VIDEO: Contrapel

By: Chris Lorigan, Photography by: Matthew Jones

This unique technology could potentially change the face of marine propulsion. The guys from Contrapel are excited and justifiably confident. What they’ve built works so well it more than validates the time and money they’ve invested. And the US Navy’s keen to get its hands on it…

If the United States Navy is interested in your technology, you must be doing something right. When your propulsion system works better than anything else they've got, it might be about time to open the champagne and start celebrating, especially after you've invested over ten years and two-million dollars in the design and development of your invention.

When the US Navy's Riverine Squadrons, part of the Navy Expeditionary Combat Command, were operating in Iraq's Tigris and Euphrates rivers between 2003 and 2011, they found their jet engines were blowing out well before their use-by date. They needed their boats to work effectively in shallow silt- and sand-laden water but the jet units were only lasting about three weeks, with maximum speed dropping from 42 knots down to just 17 in that time — not a good proposition with angry insurgents around. They needed something better, and Christchurch-based Contrapel has a solution — a solution with wide-ranging applications across the entire marine industry. As Contrapel inventor Barry Davies summarises, "The unit can operate in sand, weeds and even withstand exposure to gravel with no drop in performance or longevity."

But let's go back a step. Put simply, what we're looking at here is a new form of boat propulsion. It's a hybrid — a clever blend of jet and propeller technology with the advantages of both and none of the disadvantages of either. Big claim, sure, but we've seen how it works and Contrapel Ltd is clearly onto something. The unit has been integrated into the design of a purpose-built Stabicraft 10.2 Supercab, weighing in at eight tonnes and is easily pushed along by two gutsy Volvo Penta D6 engines, both producing 435hp and 1047Nm of torque at 2500rpm. The boat was designed by naval architect Scott Robinson and built to survey standard under the watchful gaze of boatbuilder and Stabicraft boss, Paul Adams. It's worth around a million dollars — these guys aren't mucking around and are very confident about their technology.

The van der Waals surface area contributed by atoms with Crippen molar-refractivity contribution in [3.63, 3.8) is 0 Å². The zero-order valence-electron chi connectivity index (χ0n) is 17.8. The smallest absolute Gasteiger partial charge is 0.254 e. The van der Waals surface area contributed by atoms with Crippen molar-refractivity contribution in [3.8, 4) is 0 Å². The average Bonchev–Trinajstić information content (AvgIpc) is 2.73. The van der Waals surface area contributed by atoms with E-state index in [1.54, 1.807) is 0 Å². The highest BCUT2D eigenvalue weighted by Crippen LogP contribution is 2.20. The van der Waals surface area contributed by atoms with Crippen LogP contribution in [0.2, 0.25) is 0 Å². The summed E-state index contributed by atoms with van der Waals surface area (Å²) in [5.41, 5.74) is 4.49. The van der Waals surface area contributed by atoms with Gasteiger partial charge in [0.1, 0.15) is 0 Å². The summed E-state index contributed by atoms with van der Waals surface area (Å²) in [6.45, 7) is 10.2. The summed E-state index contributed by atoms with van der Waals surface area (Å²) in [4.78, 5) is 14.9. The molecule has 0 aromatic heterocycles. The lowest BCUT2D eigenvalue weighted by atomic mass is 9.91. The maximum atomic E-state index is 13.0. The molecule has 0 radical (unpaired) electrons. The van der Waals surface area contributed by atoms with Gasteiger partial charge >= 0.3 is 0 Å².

Hammer down

The 10.2 Supercab is an impressive, search and rescue-style boat made even more impressive by the Contrapel system that gets the big vessel up and moving more quickly and smoothly than you'd expect. We were lucky enough to hop on board with the guys after the Hutchwilco New Zealand Boat Show, and after we'd passed Auckland Harbour's limited speed zone just beyond North Head, Davies made sure everyone on board was holding on before he put the hammer down. With a huge volume of white water erupting from the stern, the boat almost effortlessly muscled its way from 12 to 32 knots in next to no time. There was no loud lurch of power delivery as the Contrapel system and the big Volvos got into their work — the system is so quiet, in fact, it can run with electric power for silent operation. The foaming white water surged out of the twin Contrapel units before the boat began producing what looked like a more traditional stern drive wash. Top speed is a comfortable 37 knots at 3500rpm, and you get the feeling you could ski behind this boat if you were so inclined. The guys are also testing the technology in a five-metre tinny and a 7.2-metre McLay, and Davies and his team believe it can be adapted to anything from runabouts to ships. In the big yellow Stabicraft, fuel burn is 110 litres an hour at 26 knots. Over the past decade they've got through a bit of diesel during extensive and successful testing in all conditions, heading out into the treacherous Foveaux Strait as well as Fiordland, the southern lakes, Southland's Waiau River and the Marlborough Sounds.

The tech